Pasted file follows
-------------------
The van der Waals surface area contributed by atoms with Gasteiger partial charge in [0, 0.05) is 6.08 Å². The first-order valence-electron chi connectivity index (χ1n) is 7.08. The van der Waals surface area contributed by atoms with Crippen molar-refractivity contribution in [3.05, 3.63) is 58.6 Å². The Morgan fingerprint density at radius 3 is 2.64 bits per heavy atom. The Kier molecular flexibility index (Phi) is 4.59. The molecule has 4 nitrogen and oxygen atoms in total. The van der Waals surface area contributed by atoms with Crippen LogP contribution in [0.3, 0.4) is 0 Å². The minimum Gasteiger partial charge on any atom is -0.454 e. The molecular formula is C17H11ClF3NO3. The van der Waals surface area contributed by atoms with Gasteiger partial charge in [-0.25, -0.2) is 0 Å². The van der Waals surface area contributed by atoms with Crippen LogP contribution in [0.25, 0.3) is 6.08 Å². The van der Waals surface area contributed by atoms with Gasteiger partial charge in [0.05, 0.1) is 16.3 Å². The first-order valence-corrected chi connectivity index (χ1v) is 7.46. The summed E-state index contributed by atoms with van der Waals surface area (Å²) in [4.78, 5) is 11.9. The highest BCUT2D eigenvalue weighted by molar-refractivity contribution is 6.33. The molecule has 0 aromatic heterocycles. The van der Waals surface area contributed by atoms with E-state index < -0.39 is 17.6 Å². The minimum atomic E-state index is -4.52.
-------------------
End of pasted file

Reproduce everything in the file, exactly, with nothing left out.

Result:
The van der Waals surface area contributed by atoms with Gasteiger partial charge in [0, 0.05) is 6.08 Å². The first-order valence-electron chi connectivity index (χ1n) is 7.08. The van der Waals surface area contributed by atoms with Crippen molar-refractivity contribution in [3.05, 3.63) is 58.6 Å². The Morgan fingerprint density at radius 3 is 2.64 bits per heavy atom. The Kier molecular flexibility index (Phi) is 4.59. The molecule has 4 nitrogen and oxygen atoms in total. The van der Waals surface area contributed by atoms with Crippen LogP contribution in [0.3, 0.4) is 0 Å². The minimum Gasteiger partial charge on any atom is -0.454 e. The molecular formula is C17H11ClF3NO3. The van der Waals surface area contributed by atoms with Gasteiger partial charge in [-0.25, -0.2) is 0 Å². The van der Waals surface area contributed by atoms with Crippen LogP contribution in [0.25, 0.3) is 6.08 Å². The van der Waals surface area contributed by atoms with Gasteiger partial charge in [0.05, 0.1) is 16.3 Å². The first-order valence-corrected chi connectivity index (χ1v) is 7.46. The summed E-state index contributed by atoms with van der Waals surface area (Å²) in [4.78, 5) is 11.9. The highest BCUT2D eigenvalue weighted by molar-refractivity contribution is 6.33. The molecule has 0 aromatic heterocycles. The van der Waals surface area contributed by atoms with E-state index < -0.39 is 17.6 Å². The minimum atomic E-state index is -4.52.